August 22, 2012

Welcome to the third post in the series "The Perspecive Camera - An Interactive Tour." In the last post, we learned how to decompose the camera matrix into a product of intrinsic and extrinsic matrices. In the next two posts, we'll explore the extrinsic and intrinsic matrices in greater detail. First we'll explore various ways of looking at the extrinsic matrix, with an interactive demo at the end.

The camera's extrinsic matrix describes the camera's location in the world, and what direction it's pointing. Those familiar with OpenGL know this as the "view matrix" (or rolled into the "modelview matrix"). It has two components: a rotation matrix, *R*, and a translation vector ** t**, but as we'll soon see, these don't exactly correspond to the camera's rotation and translation. First we'll examine the parts of the extrinsic matrix, and later we'll look at alternative ways of describing the camera's pose that are more intuitive.

August 14, 2012

So, you've been playing around a new computer vision library, and you've managed to calibrate your camera... now what do you do with it? It would be a lot more useful if you could get at the camera's position or find out it's field-of view. You crack open your trusty copy of Hartley and Zisserman, which tells you how to decompose your camera into an intrinsic and extrinsic matrix --- great! But when you look at the results, something isn't quite right. Maybe your rotation matrix has a determinant of -1, causing your matrix-to-quaternion function to barf. Maybe your focal-length is negative, and you can't understand why. Maybe your translation vector mistakenly claims that the world origin in *behind* the camera. Or worst of all, everything looks fine, but when you plug it into OpenGL, you just don't see *anything*.

Today we'll cover the process of decomposing a camera matrix into intrinsic and extrinsic matrices, and we'll try to untangle the issues that can crop-up with different coordinate conventions. In later articles, we'll study the intrinsic and extrinsic matrices in more detail, and I'll cover how to convert them into a form usable by OpenGL.

August 13, 2012

On September 27, 1998 a yellow line appeared across the gridiron during an otherwise ordinary football game between the Cincinnati Bengals and the Baltimore Ravens. It had been added by a computer that analyzed the camera's position and the shape of the ground in real-time in order to overlay thin yellow strip onto the field. The line marked marked the position of the next first-down, but it also marked the beginning of a new era of computer vision in live sports, from computerized pitch analysis in baseball to automatic line-refs in tennis.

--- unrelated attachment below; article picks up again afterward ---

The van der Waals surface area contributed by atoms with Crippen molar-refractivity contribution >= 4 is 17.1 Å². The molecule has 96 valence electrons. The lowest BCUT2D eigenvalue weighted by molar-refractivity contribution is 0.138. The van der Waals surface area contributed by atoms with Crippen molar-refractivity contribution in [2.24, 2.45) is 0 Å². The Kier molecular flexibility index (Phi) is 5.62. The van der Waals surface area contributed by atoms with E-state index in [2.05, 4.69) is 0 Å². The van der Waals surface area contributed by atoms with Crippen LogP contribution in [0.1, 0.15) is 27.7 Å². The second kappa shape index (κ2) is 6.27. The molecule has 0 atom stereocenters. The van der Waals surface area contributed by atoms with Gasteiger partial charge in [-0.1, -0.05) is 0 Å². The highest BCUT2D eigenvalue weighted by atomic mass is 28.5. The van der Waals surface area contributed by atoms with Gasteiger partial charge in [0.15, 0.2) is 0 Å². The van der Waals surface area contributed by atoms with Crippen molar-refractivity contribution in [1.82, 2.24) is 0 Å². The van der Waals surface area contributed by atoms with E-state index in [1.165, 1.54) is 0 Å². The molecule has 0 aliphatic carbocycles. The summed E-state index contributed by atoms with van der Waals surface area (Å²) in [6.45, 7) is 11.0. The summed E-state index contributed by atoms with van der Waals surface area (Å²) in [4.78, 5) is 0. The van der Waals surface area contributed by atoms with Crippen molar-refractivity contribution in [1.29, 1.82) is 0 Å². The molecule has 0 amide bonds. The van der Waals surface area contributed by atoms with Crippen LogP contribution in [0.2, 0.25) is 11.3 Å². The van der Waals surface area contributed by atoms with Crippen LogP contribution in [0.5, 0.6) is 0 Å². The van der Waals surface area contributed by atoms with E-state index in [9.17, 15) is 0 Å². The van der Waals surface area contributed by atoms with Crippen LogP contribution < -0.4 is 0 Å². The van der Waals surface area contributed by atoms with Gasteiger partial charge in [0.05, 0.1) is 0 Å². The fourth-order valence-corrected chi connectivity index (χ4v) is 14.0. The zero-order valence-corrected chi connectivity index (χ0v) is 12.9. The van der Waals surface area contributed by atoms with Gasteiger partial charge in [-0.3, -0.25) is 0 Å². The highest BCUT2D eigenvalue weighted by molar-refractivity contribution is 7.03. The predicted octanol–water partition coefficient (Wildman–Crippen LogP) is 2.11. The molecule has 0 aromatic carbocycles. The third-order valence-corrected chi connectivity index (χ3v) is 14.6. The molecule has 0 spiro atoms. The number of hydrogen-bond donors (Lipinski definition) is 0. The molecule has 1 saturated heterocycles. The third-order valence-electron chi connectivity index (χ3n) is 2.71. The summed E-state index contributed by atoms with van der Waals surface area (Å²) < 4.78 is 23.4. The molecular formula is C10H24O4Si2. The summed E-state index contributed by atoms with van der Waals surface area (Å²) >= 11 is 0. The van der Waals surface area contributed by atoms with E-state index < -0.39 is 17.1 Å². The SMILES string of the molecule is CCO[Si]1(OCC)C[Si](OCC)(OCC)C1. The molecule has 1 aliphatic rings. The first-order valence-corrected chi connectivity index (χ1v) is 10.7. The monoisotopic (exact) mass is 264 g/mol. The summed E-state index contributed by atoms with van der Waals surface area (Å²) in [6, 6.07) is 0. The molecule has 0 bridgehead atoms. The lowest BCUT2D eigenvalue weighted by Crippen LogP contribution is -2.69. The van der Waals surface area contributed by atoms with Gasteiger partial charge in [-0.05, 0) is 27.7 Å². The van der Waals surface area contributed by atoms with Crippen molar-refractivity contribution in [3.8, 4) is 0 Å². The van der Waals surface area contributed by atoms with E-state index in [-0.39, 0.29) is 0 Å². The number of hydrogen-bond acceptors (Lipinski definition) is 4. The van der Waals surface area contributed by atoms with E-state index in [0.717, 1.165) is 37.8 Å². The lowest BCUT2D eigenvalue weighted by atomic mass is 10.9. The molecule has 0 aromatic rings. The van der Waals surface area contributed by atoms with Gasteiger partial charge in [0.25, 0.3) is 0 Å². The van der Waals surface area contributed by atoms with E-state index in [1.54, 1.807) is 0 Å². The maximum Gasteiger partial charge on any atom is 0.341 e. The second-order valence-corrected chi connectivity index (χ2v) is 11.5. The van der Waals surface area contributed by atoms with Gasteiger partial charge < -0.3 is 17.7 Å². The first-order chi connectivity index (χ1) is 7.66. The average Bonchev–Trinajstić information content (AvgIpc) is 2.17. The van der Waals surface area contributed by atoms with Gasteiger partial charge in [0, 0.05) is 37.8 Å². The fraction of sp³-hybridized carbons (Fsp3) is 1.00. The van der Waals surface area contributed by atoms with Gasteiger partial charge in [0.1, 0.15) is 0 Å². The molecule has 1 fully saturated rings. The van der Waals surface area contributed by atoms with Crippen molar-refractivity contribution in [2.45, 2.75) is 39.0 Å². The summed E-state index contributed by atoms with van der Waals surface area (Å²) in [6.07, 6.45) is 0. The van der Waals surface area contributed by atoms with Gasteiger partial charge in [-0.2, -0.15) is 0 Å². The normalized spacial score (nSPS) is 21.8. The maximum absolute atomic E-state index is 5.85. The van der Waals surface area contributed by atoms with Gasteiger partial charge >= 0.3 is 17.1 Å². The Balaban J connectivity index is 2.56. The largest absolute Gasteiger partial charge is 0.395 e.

In 2006, researchers from Microsoft and the University of Washington automatically constructed a 3D tour of the Trevi Fountain in Rome using only images obtained by searching Flickr for "trevi AND rome."

In 2007, Carnegie Mellon PhD student Johnny Lee hacked a $40 Nintento Wii-mote into an impressive head-tracking virtual reality interface.

In 2010, Microsoft released the Kinect, a consumer stereo camera that rivaled the functionality of competitors sold for ten times its price, which continues to disrupt the worlds of both gaming and computer vision.

What do all of these technologies have in common? They all require a precise understanding of how the pixels in a 2D image relate to the 3D world they represent. In other words, they all hinge on a strong camera model. This is the first in a series of articles that explores one of the most important camera models in computer vision: the pinhole perspective camera. We'll start by deconstructing the perspective camera to show how each of its parts affect the rendering of a 3D scene. Next, we'll describe how to import your calibrated camera into OpenGL to render virtual objects into a real image. Finally, we'll show how to use your perspective camera to implement rendering in a virtual-reality system, complete with stereo rendering and head-tracking.

This series of articles is intended as a supplement to a more rigorous treatment available in several excellent textbooks. I will focus on providing what textbooks generally don't provide: interactive demos, runnable code, and practical advice on implementation. I will assume the reader has a basic understanding of 3D graphics and OpenGL, as well as some background in computer vision. In other words, if you've never heard of homogeneous coordinates or a camera matrix, you might want to start with an introductory book on computer vision. I highly recommend Multiple View Geometry in Computer Vision by Hartley and Zisserman, from which I borrow mathematical notation and conventions (e.g. column vectors, right-handed coordinates, etc.)